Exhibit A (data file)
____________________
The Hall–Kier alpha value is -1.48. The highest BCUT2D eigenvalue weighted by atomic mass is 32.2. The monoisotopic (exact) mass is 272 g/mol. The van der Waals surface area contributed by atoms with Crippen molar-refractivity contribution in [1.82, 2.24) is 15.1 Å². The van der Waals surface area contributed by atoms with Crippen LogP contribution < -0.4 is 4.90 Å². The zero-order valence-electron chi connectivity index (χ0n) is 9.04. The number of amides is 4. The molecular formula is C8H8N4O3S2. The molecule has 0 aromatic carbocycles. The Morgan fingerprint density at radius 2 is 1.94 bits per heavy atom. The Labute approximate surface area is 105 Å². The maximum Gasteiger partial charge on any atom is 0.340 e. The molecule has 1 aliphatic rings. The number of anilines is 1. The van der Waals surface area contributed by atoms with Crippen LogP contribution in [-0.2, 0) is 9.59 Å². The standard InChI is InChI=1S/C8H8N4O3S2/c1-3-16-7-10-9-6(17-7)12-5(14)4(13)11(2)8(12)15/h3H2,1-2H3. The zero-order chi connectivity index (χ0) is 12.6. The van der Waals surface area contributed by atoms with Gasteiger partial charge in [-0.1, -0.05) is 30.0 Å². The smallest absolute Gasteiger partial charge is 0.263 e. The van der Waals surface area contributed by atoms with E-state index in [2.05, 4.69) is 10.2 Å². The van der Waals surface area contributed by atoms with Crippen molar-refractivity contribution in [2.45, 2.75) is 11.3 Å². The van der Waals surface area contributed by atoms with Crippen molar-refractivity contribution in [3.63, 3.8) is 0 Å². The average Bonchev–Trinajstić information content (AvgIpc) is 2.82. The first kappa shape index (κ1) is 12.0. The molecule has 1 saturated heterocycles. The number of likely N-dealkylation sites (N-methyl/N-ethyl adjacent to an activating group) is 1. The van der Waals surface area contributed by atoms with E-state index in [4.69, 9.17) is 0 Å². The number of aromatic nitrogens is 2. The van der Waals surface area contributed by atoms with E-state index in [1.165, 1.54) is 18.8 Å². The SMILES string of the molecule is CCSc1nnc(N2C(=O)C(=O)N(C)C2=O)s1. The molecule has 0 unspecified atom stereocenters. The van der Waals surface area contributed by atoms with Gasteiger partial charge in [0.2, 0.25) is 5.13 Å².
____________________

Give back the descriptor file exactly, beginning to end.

The Hall–Kier alpha value is -1.48. The highest BCUT2D eigenvalue weighted by atomic mass is 32.2. The monoisotopic (exact) mass is 272 g/mol. The van der Waals surface area contributed by atoms with Crippen molar-refractivity contribution in [1.82, 2.24) is 15.1 Å². The van der Waals surface area contributed by atoms with Crippen LogP contribution < -0.4 is 4.90 Å². The zero-order valence-electron chi connectivity index (χ0n) is 9.04. The number of amides is 4. The molecular formula is C8H8N4O3S2. The molecule has 0 aromatic carbocycles. The Morgan fingerprint density at radius 2 is 1.94 bits per heavy atom. The Labute approximate surface area is 105 Å². The maximum Gasteiger partial charge on any atom is 0.340 e. The molecule has 1 aliphatic rings. The number of anilines is 1. The van der Waals surface area contributed by atoms with Crippen LogP contribution in [-0.2, 0) is 9.59 Å². The standard InChI is InChI=1S/C8H8N4O3S2/c1-3-16-7-10-9-6(17-7)12-5(14)4(13)11(2)8(12)15/h3H2,1-2H3. The zero-order chi connectivity index (χ0) is 12.6. The van der Waals surface area contributed by atoms with Gasteiger partial charge in [-0.1, -0.05) is 30.0 Å². The smallest absolute Gasteiger partial charge is 0.263 e. The van der Waals surface area contributed by atoms with E-state index in [2.05, 4.69) is 10.2 Å². The van der Waals surface area contributed by atoms with Crippen molar-refractivity contribution in [2.45, 2.75) is 11.3 Å². The van der Waals surface area contributed by atoms with Crippen molar-refractivity contribution in [3.63, 3.8) is 0 Å². The average Bonchev–Trinajstić information content (AvgIpc) is 2.82. The first kappa shape index (κ1) is 12.0. The molecule has 1 saturated heterocycles. The number of likely N-dealkylation sites (N-methyl/N-ethyl adjacent to an activating group) is 1. The van der Waals surface area contributed by atoms with E-state index in [4.69, 9.17) is 0 Å². The number of aromatic nitrogens is 2. The van der Waals surface area contributed by atoms with E-state index in [1.165, 1.54) is 18.8 Å². The SMILES string of the molecule is CCSc1nnc(N2C(=O)C(=O)N(C)C2=O)s1. The molecule has 0 unspecified atom stereocenters. The van der Waals surface area contributed by atoms with Gasteiger partial charge in [0.2, 0.25) is 5.13 Å².